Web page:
The recent advances in state estimation, perception, and navigation algorithms have significantly contributed to the ubiquitous use of quadrotors for inspection, mapping, and aerial imaging. To further increase the versatility of quadrotors, recent works investigated the use of an adaptive morphology, which consists of modifying the shape of the vehicle during flight to suit a specific task or environment. However, these works either increase the complexity of the platform or decrease its controllability.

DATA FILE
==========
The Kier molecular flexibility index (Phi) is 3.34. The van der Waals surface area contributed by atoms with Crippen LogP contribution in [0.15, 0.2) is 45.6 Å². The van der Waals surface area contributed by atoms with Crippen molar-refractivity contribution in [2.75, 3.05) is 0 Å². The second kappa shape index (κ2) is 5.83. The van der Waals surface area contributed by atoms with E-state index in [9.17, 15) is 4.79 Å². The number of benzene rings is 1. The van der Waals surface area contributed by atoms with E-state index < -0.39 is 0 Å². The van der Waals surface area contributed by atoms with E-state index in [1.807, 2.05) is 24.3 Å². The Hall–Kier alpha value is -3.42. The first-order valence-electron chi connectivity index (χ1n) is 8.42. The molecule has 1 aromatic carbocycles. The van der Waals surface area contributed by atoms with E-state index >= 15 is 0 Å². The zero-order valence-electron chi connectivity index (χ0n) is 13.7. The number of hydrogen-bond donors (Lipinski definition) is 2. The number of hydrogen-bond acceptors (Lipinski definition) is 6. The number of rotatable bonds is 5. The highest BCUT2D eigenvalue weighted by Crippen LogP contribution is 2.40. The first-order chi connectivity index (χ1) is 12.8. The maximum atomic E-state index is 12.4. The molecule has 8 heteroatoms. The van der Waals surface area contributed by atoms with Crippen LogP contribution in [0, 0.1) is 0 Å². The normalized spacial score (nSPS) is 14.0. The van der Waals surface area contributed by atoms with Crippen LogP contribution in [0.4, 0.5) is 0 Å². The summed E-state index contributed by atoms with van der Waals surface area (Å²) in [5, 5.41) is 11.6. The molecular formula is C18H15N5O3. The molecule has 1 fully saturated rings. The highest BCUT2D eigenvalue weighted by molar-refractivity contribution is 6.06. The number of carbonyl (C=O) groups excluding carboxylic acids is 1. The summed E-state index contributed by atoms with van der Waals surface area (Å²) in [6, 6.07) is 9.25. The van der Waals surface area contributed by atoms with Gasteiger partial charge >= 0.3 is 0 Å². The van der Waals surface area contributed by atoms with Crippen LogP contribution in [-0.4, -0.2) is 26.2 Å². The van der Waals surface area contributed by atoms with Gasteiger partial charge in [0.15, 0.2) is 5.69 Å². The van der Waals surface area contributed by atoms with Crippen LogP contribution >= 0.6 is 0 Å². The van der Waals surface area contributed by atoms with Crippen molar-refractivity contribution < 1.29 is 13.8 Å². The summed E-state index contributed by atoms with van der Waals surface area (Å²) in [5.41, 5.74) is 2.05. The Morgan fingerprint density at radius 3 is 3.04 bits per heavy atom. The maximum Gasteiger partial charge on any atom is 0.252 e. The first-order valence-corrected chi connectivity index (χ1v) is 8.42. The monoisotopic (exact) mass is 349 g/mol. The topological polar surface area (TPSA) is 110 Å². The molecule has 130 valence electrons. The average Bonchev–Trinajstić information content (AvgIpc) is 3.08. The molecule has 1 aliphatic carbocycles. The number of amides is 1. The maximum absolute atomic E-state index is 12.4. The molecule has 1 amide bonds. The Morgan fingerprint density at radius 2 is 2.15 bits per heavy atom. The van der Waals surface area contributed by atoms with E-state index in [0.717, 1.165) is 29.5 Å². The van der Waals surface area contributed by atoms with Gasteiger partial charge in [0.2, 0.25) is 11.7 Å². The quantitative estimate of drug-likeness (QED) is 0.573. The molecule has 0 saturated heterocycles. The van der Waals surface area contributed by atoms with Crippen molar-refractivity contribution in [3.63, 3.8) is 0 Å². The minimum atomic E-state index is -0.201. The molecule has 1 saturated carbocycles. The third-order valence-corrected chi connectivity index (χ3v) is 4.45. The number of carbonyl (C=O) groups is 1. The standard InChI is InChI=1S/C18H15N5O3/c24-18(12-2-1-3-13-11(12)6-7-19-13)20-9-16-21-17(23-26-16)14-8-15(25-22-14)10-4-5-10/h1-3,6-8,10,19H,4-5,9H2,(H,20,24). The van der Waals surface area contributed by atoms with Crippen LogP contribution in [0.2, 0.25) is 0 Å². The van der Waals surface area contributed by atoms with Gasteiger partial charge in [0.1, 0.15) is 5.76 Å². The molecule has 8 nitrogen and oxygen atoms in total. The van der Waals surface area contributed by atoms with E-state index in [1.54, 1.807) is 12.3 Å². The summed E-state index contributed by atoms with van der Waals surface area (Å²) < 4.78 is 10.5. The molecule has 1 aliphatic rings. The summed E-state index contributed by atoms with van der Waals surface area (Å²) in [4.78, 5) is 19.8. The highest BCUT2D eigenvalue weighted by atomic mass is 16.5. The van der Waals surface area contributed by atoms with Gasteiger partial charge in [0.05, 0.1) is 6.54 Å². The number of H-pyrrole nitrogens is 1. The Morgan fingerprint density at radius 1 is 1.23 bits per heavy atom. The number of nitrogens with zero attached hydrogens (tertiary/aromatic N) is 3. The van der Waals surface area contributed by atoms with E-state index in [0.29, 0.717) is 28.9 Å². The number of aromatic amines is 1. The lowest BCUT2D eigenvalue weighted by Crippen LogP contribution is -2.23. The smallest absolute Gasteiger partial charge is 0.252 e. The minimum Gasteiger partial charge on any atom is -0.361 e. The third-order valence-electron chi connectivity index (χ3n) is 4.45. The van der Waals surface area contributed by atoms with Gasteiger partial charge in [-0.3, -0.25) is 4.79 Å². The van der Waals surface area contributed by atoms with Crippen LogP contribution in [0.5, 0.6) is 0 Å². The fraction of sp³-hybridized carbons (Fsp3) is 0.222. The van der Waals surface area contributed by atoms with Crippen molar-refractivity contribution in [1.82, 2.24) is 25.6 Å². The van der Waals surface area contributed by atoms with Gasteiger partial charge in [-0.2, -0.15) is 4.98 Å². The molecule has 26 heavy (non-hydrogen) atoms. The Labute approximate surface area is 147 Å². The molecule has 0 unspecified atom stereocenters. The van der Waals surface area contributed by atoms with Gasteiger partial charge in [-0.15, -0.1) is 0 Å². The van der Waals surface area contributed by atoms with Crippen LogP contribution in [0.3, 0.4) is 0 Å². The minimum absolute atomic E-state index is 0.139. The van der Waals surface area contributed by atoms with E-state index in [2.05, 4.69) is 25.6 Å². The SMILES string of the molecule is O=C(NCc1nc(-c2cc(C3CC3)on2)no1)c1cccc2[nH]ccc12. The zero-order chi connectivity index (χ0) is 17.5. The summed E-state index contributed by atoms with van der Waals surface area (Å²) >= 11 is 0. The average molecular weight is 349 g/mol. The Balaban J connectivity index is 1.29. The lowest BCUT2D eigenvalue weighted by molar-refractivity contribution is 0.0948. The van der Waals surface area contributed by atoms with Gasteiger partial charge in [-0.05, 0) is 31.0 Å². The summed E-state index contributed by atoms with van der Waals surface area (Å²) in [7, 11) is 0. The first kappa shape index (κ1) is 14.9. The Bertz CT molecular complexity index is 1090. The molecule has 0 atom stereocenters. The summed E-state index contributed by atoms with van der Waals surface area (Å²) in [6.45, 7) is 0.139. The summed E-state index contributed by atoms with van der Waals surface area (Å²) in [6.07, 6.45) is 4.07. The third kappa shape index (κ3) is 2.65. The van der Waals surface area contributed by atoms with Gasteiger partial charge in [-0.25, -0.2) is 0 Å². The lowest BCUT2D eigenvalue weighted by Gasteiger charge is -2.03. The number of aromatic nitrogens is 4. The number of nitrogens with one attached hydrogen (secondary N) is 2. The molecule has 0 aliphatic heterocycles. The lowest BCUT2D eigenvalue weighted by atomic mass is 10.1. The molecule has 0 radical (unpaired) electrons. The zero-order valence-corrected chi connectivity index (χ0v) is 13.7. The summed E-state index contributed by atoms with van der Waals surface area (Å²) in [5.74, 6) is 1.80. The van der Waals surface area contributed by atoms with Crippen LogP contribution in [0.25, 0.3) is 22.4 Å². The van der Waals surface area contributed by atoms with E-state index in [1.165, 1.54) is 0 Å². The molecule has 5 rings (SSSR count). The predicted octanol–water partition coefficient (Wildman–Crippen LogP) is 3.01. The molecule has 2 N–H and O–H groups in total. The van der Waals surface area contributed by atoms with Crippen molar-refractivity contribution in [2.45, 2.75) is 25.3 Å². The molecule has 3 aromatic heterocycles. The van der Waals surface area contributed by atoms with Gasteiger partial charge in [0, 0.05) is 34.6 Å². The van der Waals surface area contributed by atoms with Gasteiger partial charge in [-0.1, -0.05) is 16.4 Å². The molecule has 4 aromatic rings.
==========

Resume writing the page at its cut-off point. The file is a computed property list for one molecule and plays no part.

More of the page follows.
In this work, we propose a novel, simpler, yet effective morphing design for quadrotors consisting of a frame with four independently rotating arms that fold around the main frame. To guarantee stable flight at all times, we exploit an optimal control strategy that adapts on the fly to the drone morphology. We demonstrate the versatility of the proposed adaptive morphology in different tasks, such as negotiation of narrow gaps, close inspection of vertical surfaces, and object grasping and transportation. The experiments are performed on an actual, fully autonomous quadrotor relying solely on onboard visual-inertial sensors and compute. No external motion tracking systems and computers are used. This is the first work showing stable flight without requiring any symmetry of the morphology.